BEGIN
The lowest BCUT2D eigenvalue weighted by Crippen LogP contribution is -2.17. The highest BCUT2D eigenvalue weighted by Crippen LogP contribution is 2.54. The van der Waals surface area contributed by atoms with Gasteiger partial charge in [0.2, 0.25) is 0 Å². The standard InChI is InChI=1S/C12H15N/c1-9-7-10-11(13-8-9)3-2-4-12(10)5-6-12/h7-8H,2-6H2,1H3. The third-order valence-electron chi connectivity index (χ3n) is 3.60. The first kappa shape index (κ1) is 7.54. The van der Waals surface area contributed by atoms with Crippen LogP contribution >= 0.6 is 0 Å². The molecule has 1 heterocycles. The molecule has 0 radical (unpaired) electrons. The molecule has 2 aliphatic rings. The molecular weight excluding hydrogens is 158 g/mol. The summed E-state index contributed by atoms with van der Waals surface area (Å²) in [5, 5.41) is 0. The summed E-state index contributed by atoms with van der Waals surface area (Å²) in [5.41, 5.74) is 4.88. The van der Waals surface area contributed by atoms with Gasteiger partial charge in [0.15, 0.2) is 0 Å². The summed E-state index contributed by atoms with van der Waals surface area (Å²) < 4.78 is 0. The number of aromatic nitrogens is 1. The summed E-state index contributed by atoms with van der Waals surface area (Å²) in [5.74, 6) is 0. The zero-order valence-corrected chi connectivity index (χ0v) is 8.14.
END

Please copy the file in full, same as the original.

The lowest BCUT2D eigenvalue weighted by Crippen LogP contribution is -2.17. The highest BCUT2D eigenvalue weighted by Crippen LogP contribution is 2.54. The van der Waals surface area contributed by atoms with Gasteiger partial charge in [0.2, 0.25) is 0 Å². The standard InChI is InChI=1S/C12H15N/c1-9-7-10-11(13-8-9)3-2-4-12(10)5-6-12/h7-8H,2-6H2,1H3. The third-order valence-electron chi connectivity index (χ3n) is 3.60. The first kappa shape index (κ1) is 7.54. The van der Waals surface area contributed by atoms with Crippen LogP contribution >= 0.6 is 0 Å². The molecule has 1 heterocycles. The molecule has 0 radical (unpaired) electrons. The molecule has 2 aliphatic rings. The molecular weight excluding hydrogens is 158 g/mol. The summed E-state index contributed by atoms with van der Waals surface area (Å²) in [5, 5.41) is 0. The summed E-state index contributed by atoms with van der Waals surface area (Å²) in [5.41, 5.74) is 4.88. The van der Waals surface area contributed by atoms with Gasteiger partial charge in [0.15, 0.2) is 0 Å². The summed E-state index contributed by atoms with van der Waals surface area (Å²) < 4.78 is 0. The number of aromatic nitrogens is 1. The summed E-state index contributed by atoms with van der Waals surface area (Å²) in [5.74, 6) is 0. The zero-order valence-corrected chi connectivity index (χ0v) is 8.14.